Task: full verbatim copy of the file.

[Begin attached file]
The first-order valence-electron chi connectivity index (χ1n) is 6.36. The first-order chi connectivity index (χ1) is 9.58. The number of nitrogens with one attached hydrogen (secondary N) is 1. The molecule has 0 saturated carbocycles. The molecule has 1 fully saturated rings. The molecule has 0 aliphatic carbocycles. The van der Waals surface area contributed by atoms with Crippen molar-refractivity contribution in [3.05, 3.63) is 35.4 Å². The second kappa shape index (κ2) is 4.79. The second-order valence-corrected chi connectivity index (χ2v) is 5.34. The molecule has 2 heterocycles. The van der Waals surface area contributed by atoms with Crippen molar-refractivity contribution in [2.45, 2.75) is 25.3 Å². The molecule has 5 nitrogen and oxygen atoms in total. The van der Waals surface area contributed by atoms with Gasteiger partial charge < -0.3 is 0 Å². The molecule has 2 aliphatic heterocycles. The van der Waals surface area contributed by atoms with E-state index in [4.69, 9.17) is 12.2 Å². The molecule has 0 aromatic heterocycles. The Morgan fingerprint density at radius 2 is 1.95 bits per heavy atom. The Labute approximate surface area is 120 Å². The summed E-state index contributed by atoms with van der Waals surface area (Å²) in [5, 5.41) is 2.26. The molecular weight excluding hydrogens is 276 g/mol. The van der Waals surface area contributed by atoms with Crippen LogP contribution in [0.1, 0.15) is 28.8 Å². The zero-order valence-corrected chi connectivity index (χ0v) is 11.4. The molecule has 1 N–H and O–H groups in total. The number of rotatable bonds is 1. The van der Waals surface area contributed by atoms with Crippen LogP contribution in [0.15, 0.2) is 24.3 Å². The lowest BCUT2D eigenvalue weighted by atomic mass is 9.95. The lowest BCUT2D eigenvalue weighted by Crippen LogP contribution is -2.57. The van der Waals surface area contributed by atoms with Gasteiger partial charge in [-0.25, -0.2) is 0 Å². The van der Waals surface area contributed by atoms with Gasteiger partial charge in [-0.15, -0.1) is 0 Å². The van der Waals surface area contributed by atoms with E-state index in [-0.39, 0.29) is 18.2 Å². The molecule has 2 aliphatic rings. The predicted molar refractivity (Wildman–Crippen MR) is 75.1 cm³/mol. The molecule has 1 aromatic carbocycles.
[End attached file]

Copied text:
The first-order valence-electron chi connectivity index (χ1n) is 6.36. The first-order chi connectivity index (χ1) is 9.58. The number of nitrogens with one attached hydrogen (secondary N) is 1. The molecule has 0 saturated carbocycles. The molecule has 1 fully saturated rings. The molecule has 0 aliphatic carbocycles. The van der Waals surface area contributed by atoms with Crippen molar-refractivity contribution in [3.05, 3.63) is 35.4 Å². The second kappa shape index (κ2) is 4.79. The second-order valence-corrected chi connectivity index (χ2v) is 5.34. The molecule has 2 heterocycles. The van der Waals surface area contributed by atoms with Crippen molar-refractivity contribution in [2.45, 2.75) is 25.3 Å². The molecule has 5 nitrogen and oxygen atoms in total. The van der Waals surface area contributed by atoms with Gasteiger partial charge < -0.3 is 0 Å². The molecule has 2 aliphatic heterocycles. The van der Waals surface area contributed by atoms with E-state index in [4.69, 9.17) is 12.2 Å². The molecule has 0 aromatic heterocycles. The Morgan fingerprint density at radius 2 is 1.95 bits per heavy atom. The Labute approximate surface area is 120 Å². The summed E-state index contributed by atoms with van der Waals surface area (Å²) in [5, 5.41) is 2.26. The molecular weight excluding hydrogens is 276 g/mol. The van der Waals surface area contributed by atoms with Crippen LogP contribution in [0.1, 0.15) is 28.8 Å². The zero-order valence-corrected chi connectivity index (χ0v) is 11.4. The molecule has 1 N–H and O–H groups in total. The number of rotatable bonds is 1. The van der Waals surface area contributed by atoms with Crippen LogP contribution in [0.15, 0.2) is 24.3 Å². The lowest BCUT2D eigenvalue weighted by atomic mass is 9.95. The lowest BCUT2D eigenvalue weighted by Crippen LogP contribution is -2.57. The van der Waals surface area contributed by atoms with Gasteiger partial charge in [-0.25, -0.2) is 0 Å². The van der Waals surface area contributed by atoms with Gasteiger partial charge in [-0.15, -0.1) is 0 Å². The van der Waals surface area contributed by atoms with E-state index in [-0.39, 0.29) is 18.2 Å². The molecule has 2 aliphatic rings. The predicted molar refractivity (Wildman–Crippen MR) is 75.1 cm³/mol. The molecule has 1 aromatic carbocycles.